In Search of Simplification — in Languages


I was originally going to use this blog to discuss dynamically typed languages. Everyone I talk to or read is so committed to static typing that I felt completely alone in my view. At least I did until I read the following blog by Daniel Lebrero:

The broken promise of static typing

There is a lot of discussion about the validity of the data interpretation and not about the results. Peer review in action. Even without further analysis, the experiment alone gave me pause for thought.

Personally I prefer dynamic typing. The data from the article implies that bugs that reach production are little different between dynamic and static typing. If dynamic typing was so evil, then static typing would dominate the top of the graphs, regardless of what normalisation you add. It doesn’t, so I feel happier about my preferences.

How about functional programming? Again the charts show an even distribution between functional and OO paradigms. This implies that the much touted referential integrity does not help as much as I supposed. I am sad about this since I put a lot of effort these days into isolating statefulness. Perhaps I should consider it a hobby rather than a way of improving reliability?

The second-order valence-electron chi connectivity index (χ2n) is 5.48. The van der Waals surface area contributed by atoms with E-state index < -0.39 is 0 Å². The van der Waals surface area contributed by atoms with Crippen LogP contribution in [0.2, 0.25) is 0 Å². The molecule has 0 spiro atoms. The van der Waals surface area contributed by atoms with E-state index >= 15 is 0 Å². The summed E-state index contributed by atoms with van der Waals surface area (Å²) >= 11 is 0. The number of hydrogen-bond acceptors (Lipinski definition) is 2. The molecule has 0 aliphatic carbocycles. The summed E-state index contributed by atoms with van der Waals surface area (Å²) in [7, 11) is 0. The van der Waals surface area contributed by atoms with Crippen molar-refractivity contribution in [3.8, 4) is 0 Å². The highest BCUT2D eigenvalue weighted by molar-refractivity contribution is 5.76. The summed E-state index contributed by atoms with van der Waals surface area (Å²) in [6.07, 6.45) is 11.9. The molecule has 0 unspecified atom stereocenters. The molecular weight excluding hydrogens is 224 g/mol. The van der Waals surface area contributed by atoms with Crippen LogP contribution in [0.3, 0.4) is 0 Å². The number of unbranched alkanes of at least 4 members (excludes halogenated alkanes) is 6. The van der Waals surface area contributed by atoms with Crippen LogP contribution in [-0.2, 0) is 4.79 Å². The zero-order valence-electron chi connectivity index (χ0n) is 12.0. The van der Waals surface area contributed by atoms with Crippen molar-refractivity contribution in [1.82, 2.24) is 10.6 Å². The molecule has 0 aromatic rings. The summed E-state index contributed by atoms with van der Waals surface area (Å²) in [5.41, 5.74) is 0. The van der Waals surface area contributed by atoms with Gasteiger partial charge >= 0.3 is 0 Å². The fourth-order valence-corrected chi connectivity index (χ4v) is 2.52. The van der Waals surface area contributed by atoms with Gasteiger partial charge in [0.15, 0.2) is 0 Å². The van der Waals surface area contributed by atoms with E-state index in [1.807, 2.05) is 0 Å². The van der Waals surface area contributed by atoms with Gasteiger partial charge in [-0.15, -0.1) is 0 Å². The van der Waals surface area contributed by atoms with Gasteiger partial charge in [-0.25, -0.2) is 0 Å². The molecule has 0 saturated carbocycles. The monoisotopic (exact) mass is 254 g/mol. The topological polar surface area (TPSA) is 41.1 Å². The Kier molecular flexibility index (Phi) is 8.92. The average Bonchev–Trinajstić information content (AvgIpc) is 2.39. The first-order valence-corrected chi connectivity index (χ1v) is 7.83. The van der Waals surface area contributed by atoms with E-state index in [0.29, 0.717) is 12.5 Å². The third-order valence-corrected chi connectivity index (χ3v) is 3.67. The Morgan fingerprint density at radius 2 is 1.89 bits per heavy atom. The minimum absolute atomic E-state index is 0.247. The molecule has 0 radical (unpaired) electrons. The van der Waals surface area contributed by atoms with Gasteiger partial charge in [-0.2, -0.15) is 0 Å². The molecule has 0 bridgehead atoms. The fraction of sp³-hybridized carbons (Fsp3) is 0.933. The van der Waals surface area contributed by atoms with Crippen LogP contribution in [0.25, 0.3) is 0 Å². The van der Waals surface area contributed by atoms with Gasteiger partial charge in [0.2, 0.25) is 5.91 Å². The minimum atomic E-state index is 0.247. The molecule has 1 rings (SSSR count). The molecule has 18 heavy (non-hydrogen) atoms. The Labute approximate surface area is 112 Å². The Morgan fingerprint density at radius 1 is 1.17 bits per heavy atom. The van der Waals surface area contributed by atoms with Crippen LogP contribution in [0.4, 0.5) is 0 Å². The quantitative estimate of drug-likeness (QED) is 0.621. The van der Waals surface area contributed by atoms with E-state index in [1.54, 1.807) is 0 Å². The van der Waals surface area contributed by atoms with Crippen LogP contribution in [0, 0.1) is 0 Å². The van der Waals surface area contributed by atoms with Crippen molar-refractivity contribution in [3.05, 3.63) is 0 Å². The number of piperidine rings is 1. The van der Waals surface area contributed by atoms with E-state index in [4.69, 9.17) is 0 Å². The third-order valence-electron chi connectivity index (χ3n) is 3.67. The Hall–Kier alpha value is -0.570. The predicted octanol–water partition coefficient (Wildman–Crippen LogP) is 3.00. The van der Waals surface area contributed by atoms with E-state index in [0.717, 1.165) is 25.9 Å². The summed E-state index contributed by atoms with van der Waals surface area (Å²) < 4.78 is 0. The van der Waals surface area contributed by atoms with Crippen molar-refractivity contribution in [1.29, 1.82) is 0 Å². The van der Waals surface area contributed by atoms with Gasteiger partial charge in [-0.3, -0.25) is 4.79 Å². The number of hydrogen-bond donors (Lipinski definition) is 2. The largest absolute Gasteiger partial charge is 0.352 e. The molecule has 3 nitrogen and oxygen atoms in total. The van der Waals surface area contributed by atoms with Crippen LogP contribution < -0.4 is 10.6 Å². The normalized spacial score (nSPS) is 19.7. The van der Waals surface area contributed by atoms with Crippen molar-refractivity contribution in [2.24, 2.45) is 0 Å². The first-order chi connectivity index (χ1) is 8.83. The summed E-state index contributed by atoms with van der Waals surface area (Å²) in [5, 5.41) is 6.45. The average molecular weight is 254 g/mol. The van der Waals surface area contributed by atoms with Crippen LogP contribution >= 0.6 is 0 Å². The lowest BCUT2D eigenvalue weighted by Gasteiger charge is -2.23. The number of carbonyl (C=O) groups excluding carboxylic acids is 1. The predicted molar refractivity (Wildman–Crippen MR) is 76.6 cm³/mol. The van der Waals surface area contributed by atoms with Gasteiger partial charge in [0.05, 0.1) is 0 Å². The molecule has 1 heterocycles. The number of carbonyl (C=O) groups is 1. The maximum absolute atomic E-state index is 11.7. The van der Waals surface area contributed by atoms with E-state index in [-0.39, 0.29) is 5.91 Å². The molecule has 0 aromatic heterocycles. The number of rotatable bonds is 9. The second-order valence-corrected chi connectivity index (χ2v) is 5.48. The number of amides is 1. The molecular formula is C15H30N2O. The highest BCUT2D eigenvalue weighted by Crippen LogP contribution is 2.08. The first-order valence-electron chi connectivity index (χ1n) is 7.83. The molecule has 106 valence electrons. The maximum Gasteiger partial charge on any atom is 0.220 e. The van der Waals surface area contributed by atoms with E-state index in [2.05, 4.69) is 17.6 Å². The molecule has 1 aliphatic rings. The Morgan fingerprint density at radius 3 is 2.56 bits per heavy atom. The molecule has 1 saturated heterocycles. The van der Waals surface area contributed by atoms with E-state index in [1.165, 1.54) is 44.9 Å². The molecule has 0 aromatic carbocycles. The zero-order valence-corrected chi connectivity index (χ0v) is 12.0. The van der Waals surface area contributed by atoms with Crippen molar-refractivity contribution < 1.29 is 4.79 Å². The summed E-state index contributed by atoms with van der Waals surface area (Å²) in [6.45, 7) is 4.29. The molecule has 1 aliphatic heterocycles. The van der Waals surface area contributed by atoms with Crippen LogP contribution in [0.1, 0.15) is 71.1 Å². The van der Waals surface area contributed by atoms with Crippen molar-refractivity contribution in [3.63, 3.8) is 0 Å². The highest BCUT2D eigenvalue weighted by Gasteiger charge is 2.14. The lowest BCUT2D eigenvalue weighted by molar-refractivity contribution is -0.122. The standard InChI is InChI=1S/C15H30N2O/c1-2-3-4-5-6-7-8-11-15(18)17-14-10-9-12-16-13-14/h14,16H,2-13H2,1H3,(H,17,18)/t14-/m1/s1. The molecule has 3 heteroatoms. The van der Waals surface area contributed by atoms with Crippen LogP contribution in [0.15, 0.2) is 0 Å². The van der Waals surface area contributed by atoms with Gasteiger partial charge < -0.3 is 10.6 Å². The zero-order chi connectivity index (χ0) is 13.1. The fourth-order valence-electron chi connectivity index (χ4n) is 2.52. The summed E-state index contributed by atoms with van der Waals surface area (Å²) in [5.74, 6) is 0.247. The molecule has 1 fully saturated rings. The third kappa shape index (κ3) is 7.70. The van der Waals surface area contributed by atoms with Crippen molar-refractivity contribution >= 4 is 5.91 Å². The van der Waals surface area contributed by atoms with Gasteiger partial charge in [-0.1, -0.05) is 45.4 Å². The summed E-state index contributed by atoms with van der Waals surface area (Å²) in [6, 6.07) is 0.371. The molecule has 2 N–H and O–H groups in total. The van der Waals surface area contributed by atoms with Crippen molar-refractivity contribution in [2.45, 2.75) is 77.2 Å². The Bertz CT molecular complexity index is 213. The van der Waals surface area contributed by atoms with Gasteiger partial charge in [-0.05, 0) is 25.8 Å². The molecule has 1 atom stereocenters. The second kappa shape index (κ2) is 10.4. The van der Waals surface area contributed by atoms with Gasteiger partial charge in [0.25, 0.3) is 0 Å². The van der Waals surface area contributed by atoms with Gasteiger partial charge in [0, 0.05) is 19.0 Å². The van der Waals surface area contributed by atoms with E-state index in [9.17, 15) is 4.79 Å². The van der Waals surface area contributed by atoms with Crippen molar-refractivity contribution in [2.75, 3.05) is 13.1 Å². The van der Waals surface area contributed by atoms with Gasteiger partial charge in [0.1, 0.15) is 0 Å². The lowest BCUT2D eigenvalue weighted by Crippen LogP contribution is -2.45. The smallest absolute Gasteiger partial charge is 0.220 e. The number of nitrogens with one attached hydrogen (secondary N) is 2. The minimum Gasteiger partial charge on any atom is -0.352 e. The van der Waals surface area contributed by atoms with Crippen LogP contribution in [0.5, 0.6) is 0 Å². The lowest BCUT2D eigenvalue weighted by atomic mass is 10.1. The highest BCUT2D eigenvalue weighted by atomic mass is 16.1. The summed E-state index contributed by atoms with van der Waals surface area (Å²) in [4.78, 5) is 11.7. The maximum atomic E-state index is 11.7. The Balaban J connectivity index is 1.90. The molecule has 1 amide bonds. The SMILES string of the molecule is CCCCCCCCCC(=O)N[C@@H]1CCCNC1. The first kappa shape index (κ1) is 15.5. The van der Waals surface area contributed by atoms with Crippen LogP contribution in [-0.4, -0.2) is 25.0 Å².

Daniel’s conclusion is that simplicity is the key. Look at the name of this blog. For that reason alone I want his conclusions to be right. Sadly if this were the case, Scala would fare much worse and JavaScript much better. And if it were complexity of ecosystems then Clojure, Scala and Java would not be spread across the spectrum.

I suspect that the spread is due to people, not technology. The three with the worst bug-ratio are languages used commonly in business by programmers who are doing a job. As we go up the list we reach languages that people are passionate about and therefore take more care. Of course this view is as baseless as the others. Why is the bug could for Haskell so high? Probably because passionate people are more likely to want fixes. If so, why is clojure so low?

I give up. There is no way with the limited data to make any inferences. That makes me happy – because I don’t have to feel guilty for preferring dynamic typing – or not thinking that language XXX is the best thing ever.

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